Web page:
Note that every one of those elements is a fairly stable, light element, with atomic numbers between 8 and 28. This is hardly surprising. Although the universe does contain heavy fissionable elements, those elements are present in extremely small quantities.

The Fusion Myth

Naturally, since fission is infeasible on a planetary scale because of the inherent difficulties and the rarity of easily fissioned materials in a planet's mass, some trekkies turn to fusion as an alternate explanation (anything would apparently be better than simply admitting that it is impossible to blow a planet apart without using a staggering amount of energy). Nuclear fusion produces more energy per unit mass than nuclear fission. While the theoretical energy density for perfect fission is roughly 8.5E13 J/kg, the theoreteical energy density for perfect fusion is roughly 6.3E14 J/kg, an increase of more than 7 times.

However, nuclear fusion is even more difficult to induce than nuclear fission. It occurs naturally in stars, but a star must compress and heat hydrogen plasma to temperatures in excess of 15 million K and pressures in excess of 250 billion bars (25 billion MPa). At these temperatures and pressures, the hydrogen plasma is compressed to roughly 1.5E5 kg/m³, which is 13 times the density of lead. Note that it is still gaseous at this density! The temperature and pressure increase the frequency and velocity of proton-proton collisions to the point that some of those collisions will occur at sufficient speed to overcome Coulomb repulsion and cause nuclear fusion. The hydrogen-hydrogen fusion reaction is but the first stage of a three-stage fusion reaction. In the first stage, four hydrogen ions fuse to form two deuterons, two positrons, and two neutrinos. In the second stage, the deuterons from the first stage fuse with two more hydrogen ions to form two helium atoms (He3) and two gamma rays. In the third stage, the two He3 ions from the second stage fuse to form a heavier helium isotope (He4), plus two hydrogen ions. The net result is that four hydrogen ions turn into an alpha particle (He4) and two positrons, with a total energy release of approximately 26.2 MeV.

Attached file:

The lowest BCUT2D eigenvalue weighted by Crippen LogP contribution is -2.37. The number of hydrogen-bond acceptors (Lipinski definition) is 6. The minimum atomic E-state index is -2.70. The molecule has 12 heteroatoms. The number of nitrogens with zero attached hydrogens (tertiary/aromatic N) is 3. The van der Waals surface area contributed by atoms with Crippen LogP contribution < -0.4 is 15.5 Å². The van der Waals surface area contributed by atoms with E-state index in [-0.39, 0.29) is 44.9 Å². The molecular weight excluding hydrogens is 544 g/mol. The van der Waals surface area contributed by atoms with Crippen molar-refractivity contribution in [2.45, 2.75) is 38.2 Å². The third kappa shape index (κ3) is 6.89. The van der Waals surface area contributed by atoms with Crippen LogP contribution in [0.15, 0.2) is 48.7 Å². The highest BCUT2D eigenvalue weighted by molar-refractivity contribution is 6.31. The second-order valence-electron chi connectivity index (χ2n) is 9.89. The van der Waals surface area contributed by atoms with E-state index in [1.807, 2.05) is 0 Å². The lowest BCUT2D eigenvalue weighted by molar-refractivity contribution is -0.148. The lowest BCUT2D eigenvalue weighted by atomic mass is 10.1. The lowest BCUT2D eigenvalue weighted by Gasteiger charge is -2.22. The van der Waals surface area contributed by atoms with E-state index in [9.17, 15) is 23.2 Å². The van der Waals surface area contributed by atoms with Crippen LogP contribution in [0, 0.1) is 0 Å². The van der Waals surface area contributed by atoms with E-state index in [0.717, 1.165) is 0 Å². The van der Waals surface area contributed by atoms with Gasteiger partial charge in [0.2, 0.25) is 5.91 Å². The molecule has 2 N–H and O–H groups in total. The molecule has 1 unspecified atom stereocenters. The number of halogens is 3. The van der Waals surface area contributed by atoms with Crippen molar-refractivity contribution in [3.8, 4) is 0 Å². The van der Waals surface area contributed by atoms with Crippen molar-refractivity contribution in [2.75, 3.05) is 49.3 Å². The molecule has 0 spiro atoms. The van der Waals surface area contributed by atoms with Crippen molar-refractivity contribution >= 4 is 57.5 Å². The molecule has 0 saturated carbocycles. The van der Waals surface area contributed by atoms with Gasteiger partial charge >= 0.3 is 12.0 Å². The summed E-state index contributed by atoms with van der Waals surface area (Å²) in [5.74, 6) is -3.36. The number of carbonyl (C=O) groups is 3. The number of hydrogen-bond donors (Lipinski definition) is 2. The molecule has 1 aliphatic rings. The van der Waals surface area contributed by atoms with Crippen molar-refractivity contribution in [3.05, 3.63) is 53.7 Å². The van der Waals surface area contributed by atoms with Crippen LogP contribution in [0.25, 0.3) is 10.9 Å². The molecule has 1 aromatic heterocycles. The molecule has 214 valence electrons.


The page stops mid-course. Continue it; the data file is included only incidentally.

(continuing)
However, the reaction rate of nuclear fusion in the sun's core is extremely low. In spite of the enormous temperatures and pressures, the sun only produces ~1E12 kg/s of deuterium per second, because only one in 1E26 proton-proton collisions will result in fusion. In other words, the sun's reaction rate is so low that only 1/2E18 of its mass reacts each second! This is very fortunate for the people of Earth, otherwise the sun's lifespan would be greatly shortened and its intensity would be far too high for any terran life forms to survive. However, this does indicate the difficulty of inducing fusion in hydrogen- even at such enormous temperatures and pressures as those found in the sun's core, fusion occurs at infinitesimally slow rates. It is only the sheer size of the sun that causes its large overall power output.

So, how difficult would it be to induce fusion in the hydrogen scattered throughout an Earth-like planet's mass? First, the amount of hydrogen in the Earth's crust is insignificant relative to its mass- less than 4E19 kg out of the total 6E24 kg. Furthermore, all of the Earth's hydrogen is in its crust- the mantle and core are composed of heavier elements like iron. Therefore, we can easily determine the difficulty of producing the necessary conditions to duplicate the hydrogen particle density and temperature in the core of the sun, to induce fusion. Obviously, we know that we need to heat the entire planet to more than 15 million K if we are to achieve fusion-generating temperatures. But we also know that we need an average hydrogen atom density of roughly 1.5E5 kg/m³ (the density of other materials is meaningless, because fusion rates are based on reactant density), so all of an Earthlike planet's 4E19 kg of hydrogen would have to be compressed into a sphere of less than eighty kilometres diameter! Furthermore, since there is no conceivable way for the Death Star beam to gather all of a planet's hydrogen, compress it, and then teleport it to the centre of the planet to create the necessary expansion dynamics, the Death Star could only accomplish this feat in one of two ways:

The conclusion to this section is similar to the conclusion for the fission section. Is it possible to induce fusion in the hydrogen molecules scattered through the crust of a planet? Yes. But would this fusion produce more energy than the energy required to induce fusion in the first place? Absolutely not.